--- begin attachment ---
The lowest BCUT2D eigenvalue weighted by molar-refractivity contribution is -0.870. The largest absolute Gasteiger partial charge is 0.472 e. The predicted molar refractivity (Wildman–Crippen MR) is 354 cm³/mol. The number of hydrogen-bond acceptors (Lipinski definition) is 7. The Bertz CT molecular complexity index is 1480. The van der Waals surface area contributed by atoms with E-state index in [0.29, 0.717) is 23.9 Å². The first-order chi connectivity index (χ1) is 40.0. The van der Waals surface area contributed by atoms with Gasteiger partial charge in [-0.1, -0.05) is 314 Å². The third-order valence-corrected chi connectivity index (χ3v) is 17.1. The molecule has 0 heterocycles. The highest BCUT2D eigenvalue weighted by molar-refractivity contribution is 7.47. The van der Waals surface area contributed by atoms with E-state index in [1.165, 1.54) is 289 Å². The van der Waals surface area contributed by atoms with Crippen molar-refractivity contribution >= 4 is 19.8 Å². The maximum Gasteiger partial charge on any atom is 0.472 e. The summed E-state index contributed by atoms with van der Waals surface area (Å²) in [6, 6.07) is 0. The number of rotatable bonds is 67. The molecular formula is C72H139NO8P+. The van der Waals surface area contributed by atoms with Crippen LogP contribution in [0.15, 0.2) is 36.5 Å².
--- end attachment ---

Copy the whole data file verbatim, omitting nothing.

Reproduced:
The lowest BCUT2D eigenvalue weighted by molar-refractivity contribution is -0.870. The largest absolute Gasteiger partial charge is 0.472 e. The predicted molar refractivity (Wildman–Crippen MR) is 354 cm³/mol. The number of hydrogen-bond acceptors (Lipinski definition) is 7. The Bertz CT molecular complexity index is 1480. The van der Waals surface area contributed by atoms with E-state index in [0.29, 0.717) is 23.9 Å². The first-order chi connectivity index (χ1) is 40.0. The van der Waals surface area contributed by atoms with Gasteiger partial charge in [-0.1, -0.05) is 314 Å². The third-order valence-corrected chi connectivity index (χ3v) is 17.1. The molecule has 0 heterocycles. The highest BCUT2D eigenvalue weighted by molar-refractivity contribution is 7.47. The van der Waals surface area contributed by atoms with E-state index in [1.165, 1.54) is 289 Å². The van der Waals surface area contributed by atoms with Crippen molar-refractivity contribution >= 4 is 19.8 Å². The maximum Gasteiger partial charge on any atom is 0.472 e. The summed E-state index contributed by atoms with van der Waals surface area (Å²) in [6, 6.07) is 0. The number of rotatable bonds is 67. The molecular formula is C72H139NO8P+. The van der Waals surface area contributed by atoms with Crippen LogP contribution in [0.15, 0.2) is 36.5 Å².